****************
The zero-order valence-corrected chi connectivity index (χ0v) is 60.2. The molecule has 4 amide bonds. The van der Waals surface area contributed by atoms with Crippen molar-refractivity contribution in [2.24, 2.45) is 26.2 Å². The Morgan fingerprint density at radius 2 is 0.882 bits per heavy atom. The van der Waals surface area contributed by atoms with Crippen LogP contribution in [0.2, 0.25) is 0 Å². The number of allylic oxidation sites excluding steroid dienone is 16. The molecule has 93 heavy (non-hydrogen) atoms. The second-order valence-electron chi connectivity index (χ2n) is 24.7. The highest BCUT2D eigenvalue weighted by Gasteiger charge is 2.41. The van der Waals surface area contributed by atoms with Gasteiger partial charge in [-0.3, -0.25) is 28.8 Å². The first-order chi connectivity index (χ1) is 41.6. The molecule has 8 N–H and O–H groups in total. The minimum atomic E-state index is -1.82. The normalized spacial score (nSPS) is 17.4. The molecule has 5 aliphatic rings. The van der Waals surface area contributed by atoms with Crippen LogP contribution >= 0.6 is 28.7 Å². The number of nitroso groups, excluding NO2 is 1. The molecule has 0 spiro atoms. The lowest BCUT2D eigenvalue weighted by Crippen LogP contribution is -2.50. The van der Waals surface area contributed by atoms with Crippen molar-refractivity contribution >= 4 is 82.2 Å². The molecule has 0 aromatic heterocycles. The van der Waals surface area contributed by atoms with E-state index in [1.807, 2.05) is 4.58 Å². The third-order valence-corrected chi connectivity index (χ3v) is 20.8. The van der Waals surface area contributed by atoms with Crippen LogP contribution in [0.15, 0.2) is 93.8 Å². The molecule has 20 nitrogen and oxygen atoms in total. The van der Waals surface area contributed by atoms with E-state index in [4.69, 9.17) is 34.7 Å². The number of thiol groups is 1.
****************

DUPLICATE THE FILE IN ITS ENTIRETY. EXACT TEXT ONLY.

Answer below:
The zero-order valence-corrected chi connectivity index (χ0v) is 60.2. The molecule has 4 amide bonds. The van der Waals surface area contributed by atoms with Crippen molar-refractivity contribution in [2.24, 2.45) is 26.2 Å². The Morgan fingerprint density at radius 2 is 0.882 bits per heavy atom. The van der Waals surface area contributed by atoms with Crippen LogP contribution in [0.2, 0.25) is 0 Å². The number of allylic oxidation sites excluding steroid dienone is 16. The molecule has 93 heavy (non-hydrogen) atoms. The second-order valence-electron chi connectivity index (χ2n) is 24.7. The highest BCUT2D eigenvalue weighted by Gasteiger charge is 2.41. The van der Waals surface area contributed by atoms with Gasteiger partial charge in [-0.3, -0.25) is 28.8 Å². The first-order chi connectivity index (χ1) is 41.6. The molecule has 8 N–H and O–H groups in total. The minimum atomic E-state index is -1.82. The normalized spacial score (nSPS) is 17.4. The molecule has 5 aliphatic rings. The van der Waals surface area contributed by atoms with Crippen LogP contribution >= 0.6 is 28.7 Å². The number of nitroso groups, excluding NO2 is 1. The molecule has 0 spiro atoms. The lowest BCUT2D eigenvalue weighted by Crippen LogP contribution is -2.50. The van der Waals surface area contributed by atoms with Crippen molar-refractivity contribution >= 4 is 82.2 Å². The molecule has 0 aromatic heterocycles. The van der Waals surface area contributed by atoms with E-state index in [1.807, 2.05) is 4.58 Å². The third-order valence-corrected chi connectivity index (χ3v) is 20.8. The van der Waals surface area contributed by atoms with Crippen LogP contribution in [0.15, 0.2) is 93.8 Å². The molecule has 20 nitrogen and oxygen atoms in total. The van der Waals surface area contributed by atoms with E-state index in [4.69, 9.17) is 34.7 Å². The number of thiol groups is 1.